Some entrepreneurs are inspired to start companies because they spot unmet needs in the market: Frontdesk Co-Founder and Chief Growth Officer Jesse DePinto, for instance, saw the amateur nature of home shares but the opportunity for something better than a hotel. The company saw the need for the best of both worlds and, to tackle this challenge, it is “evolving into a 21st-century tech-enabled hospitality brand,” DePinto told PYMNTS in an interview. As a result, the company can architect all the elements of its operation from technology to process and its people from the ground up with insight from the current day.
DePinto says the company aims to serve today’s modern travelers by hosting them in urban apartment units with all the service a traveler might need “from the initial communication and marketing to the physical location and amenities and furniture.” When it comes to booking the units, the company takes a multichannel approach. “We meet the guest where they’re most comfortable,” DePinto said. The company has its own website, and it loves when repeat guests book directly as they already know about the concept. At the same time, the company advertises through other channels such as Airbnb, Booking.com, Expedia, UrbanDoor and VRBO.
The company likes to host guests in upscale downtown apartments in an urban core with walkable neighborhoods. “For us, location is number one,” DePinto said, adding that Frontdesk is also looking for a consistent and professional high-quality experience with customers expecting at least a Class A luxury new apartment complex. The company looks to serve the 21st-century traveler, with young professionals looking to stay in cities. It has units in cities such as Charlotte, Tampa, Milwaukee and Columbus.
When it comes to partnerships, the company works with multifamily property management companies. It seeks to help them increase their occupancy and fill their vacant units. At the same time, the company creates an added amenity for long-term renters by offering its units as guest suites for residents in the buildings. Their family and friends can then stay in the apartments whenever they are in town so they, say, don’t have to sleep on the couch (or the resident that is hosting them doesn’t have to give up their bed to their guests).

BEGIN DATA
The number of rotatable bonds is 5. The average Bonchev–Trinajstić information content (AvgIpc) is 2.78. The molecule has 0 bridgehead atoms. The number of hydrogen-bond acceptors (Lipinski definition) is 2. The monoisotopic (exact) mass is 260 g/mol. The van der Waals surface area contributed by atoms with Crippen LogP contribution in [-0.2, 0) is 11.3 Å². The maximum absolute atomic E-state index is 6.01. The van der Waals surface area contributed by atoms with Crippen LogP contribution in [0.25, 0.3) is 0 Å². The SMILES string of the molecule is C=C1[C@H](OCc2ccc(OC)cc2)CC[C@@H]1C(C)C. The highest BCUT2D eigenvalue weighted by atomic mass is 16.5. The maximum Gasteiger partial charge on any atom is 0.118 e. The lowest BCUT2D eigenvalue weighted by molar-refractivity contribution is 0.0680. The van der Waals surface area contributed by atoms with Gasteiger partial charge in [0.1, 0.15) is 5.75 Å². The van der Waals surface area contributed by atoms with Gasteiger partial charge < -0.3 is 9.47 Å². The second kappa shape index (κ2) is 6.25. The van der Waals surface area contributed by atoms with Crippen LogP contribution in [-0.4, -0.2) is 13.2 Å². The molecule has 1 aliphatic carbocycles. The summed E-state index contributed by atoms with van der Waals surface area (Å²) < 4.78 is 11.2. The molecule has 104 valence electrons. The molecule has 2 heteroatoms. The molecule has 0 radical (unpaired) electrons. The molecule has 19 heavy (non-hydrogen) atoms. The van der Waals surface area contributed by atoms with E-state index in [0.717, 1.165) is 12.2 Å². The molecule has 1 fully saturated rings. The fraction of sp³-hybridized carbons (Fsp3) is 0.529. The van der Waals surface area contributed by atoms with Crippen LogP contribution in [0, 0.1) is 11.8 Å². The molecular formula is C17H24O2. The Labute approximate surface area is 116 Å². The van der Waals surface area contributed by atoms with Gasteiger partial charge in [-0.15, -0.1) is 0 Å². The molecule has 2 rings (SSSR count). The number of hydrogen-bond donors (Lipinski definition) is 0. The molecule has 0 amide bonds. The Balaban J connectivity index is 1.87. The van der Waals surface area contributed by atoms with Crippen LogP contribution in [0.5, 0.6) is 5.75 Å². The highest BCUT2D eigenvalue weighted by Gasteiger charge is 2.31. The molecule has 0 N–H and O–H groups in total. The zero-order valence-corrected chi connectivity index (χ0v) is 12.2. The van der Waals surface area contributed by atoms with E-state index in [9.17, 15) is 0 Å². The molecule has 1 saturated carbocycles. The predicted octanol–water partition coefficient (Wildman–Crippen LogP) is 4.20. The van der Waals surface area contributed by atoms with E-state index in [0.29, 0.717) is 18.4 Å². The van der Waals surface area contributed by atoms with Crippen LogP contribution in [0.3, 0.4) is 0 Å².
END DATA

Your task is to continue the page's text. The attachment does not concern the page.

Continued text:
For its target market, the company’s ideal customers are people who want to be in a city — those who are excited by the hustle and bustle of a downtown urban area. The company gets mostly business travelers as it has a product that tends to attract them, DePinto says, but it brings in leisure travelers as well. The target audience is harder to determine with the hybridization between real estate, hospitality, business travel and leisure travel. “It’s all just becoming travel,” DePinto said.
The offering comes as DePinto says Airbnb has changed the customer mindset for travel. “Consumers are conditioned to expect more than just a hotel,” once they started staying in other people’s apartments, condos as well as townhomes for the same price of a hotel, DePinto said. That shift pushed the boundary of what people could expect with hospitality, and created a whole new wave of travelers in the process. In the future, the company aims to provide more space as well as amenities and technology, among other plans.
Beyond Frontdesk, Mint House aims to deliver a hotel-like experience that is trusted and secure as well as built on a suite of amenities powered by technology. The company is currently in markets including Nashville, Miami, Denver, Detroit and Indianapolis, and is coming soon to San Diego and Minneapolis as of a PYMNTS report in May. Like Frontdesk, Mint House can also open up the rooms as guest suites to the rest of the tenants in the building to provide value to full-time residents as well.
And “aparthotel” company Locale, like Frontdesk, takes a multichannel approach to reservations. Consumers can book through Airbnb as well as online travel agencies (OTAs) such as Hotels.com, Expedia and Booking.com by searching for a particular property. At the same time, Locale also allows travelers to book directly through its website or via phone.
From Locale to Frontdesk, online platforms are combining technology and hotel-like service to allow travelers to stay in apartments for work or pleasure as they move about the country in the digital era.